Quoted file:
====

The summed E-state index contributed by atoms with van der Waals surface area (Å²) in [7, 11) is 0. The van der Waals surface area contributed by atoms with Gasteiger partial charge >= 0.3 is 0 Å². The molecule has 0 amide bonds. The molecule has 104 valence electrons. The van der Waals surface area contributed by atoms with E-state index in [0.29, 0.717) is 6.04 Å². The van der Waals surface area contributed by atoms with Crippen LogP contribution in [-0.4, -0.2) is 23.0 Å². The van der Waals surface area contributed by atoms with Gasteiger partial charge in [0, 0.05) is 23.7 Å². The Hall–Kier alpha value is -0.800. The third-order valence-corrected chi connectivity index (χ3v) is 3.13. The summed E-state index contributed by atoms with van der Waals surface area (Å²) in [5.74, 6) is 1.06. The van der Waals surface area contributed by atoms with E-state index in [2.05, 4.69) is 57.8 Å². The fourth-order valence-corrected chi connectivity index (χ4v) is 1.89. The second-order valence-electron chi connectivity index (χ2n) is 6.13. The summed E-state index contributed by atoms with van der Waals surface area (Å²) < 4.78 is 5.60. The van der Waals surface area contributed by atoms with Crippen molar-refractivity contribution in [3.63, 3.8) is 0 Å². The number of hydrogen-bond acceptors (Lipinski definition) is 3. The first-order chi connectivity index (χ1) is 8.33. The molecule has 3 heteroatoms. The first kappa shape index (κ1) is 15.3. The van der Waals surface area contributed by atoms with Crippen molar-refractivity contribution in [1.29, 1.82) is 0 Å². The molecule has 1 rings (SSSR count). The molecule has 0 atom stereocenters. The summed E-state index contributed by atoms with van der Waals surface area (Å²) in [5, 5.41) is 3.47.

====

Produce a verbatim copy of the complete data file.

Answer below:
The summed E-state index contributed by atoms with van der Waals surface area (Å²) in [7, 11) is 0. The van der Waals surface area contributed by atoms with Gasteiger partial charge >= 0.3 is 0 Å². The molecule has 0 amide bonds. The molecule has 104 valence electrons. The van der Waals surface area contributed by atoms with E-state index in [0.29, 0.717) is 6.04 Å². The van der Waals surface area contributed by atoms with Crippen LogP contribution in [-0.4, -0.2) is 23.0 Å². The van der Waals surface area contributed by atoms with Gasteiger partial charge in [0, 0.05) is 23.7 Å². The Hall–Kier alpha value is -0.800. The third-order valence-corrected chi connectivity index (χ3v) is 3.13. The summed E-state index contributed by atoms with van der Waals surface area (Å²) in [5.74, 6) is 1.06. The van der Waals surface area contributed by atoms with E-state index in [2.05, 4.69) is 57.8 Å². The fourth-order valence-corrected chi connectivity index (χ4v) is 1.89. The second-order valence-electron chi connectivity index (χ2n) is 6.13. The summed E-state index contributed by atoms with van der Waals surface area (Å²) < 4.78 is 5.60. The van der Waals surface area contributed by atoms with Crippen molar-refractivity contribution in [3.63, 3.8) is 0 Å². The number of hydrogen-bond acceptors (Lipinski definition) is 3. The first-order chi connectivity index (χ1) is 8.33. The molecule has 3 heteroatoms. The first kappa shape index (κ1) is 15.3. The van der Waals surface area contributed by atoms with Crippen molar-refractivity contribution in [1.29, 1.82) is 0 Å². The molecule has 1 rings (SSSR count). The molecule has 0 atom stereocenters. The summed E-state index contributed by atoms with van der Waals surface area (Å²) in [5, 5.41) is 3.47.